National Environmental Justice Conference and Training 2015, Washington DC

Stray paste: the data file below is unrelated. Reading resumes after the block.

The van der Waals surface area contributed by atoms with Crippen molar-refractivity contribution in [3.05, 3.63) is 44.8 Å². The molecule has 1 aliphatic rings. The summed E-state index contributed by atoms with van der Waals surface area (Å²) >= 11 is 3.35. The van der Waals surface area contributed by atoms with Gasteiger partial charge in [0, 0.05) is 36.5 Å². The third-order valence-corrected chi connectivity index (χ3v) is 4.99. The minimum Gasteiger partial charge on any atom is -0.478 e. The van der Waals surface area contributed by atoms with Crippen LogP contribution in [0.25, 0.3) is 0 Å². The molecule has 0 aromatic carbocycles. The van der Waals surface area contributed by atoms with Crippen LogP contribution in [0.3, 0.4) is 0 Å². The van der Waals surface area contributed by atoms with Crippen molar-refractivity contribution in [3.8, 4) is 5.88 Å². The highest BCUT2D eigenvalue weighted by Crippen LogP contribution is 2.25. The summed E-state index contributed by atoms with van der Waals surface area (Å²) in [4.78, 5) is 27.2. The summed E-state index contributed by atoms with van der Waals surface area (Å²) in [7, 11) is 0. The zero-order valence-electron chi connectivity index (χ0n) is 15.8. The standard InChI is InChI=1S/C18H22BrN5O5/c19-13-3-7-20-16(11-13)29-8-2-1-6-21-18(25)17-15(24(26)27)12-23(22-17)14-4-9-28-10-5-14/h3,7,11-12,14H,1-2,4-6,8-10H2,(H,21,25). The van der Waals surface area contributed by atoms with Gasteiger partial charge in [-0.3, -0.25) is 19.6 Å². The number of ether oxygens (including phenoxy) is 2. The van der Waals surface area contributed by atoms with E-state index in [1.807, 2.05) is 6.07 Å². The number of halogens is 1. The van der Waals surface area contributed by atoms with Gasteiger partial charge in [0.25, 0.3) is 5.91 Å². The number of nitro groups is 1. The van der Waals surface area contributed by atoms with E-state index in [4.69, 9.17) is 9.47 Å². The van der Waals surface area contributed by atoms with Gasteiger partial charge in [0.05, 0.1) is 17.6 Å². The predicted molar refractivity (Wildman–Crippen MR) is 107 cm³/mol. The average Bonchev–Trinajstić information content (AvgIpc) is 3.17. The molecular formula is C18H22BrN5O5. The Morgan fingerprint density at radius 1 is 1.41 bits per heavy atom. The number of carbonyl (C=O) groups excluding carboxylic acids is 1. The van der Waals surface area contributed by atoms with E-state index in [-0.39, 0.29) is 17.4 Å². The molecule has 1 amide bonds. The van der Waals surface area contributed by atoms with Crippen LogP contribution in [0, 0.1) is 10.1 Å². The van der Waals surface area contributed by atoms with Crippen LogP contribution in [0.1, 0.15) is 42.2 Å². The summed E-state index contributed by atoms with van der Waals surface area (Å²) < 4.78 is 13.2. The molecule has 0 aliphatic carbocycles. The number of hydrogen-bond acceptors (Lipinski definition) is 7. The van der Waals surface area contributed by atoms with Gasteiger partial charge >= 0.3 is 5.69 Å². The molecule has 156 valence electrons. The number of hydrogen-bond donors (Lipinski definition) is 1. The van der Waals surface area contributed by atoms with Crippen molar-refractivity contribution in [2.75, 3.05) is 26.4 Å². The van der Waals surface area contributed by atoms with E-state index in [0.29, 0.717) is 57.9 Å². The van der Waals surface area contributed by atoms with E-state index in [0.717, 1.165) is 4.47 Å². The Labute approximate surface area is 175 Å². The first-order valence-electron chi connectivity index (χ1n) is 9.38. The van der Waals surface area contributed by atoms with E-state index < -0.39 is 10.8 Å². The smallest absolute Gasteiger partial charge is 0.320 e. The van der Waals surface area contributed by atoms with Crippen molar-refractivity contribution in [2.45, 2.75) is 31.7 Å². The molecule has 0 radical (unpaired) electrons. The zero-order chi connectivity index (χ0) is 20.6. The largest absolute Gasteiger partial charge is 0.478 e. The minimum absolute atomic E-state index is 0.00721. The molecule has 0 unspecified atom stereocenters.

Enhancing Communities Through Capacity Building and Technical Assistance
By Susanne Börner, 2015-03-26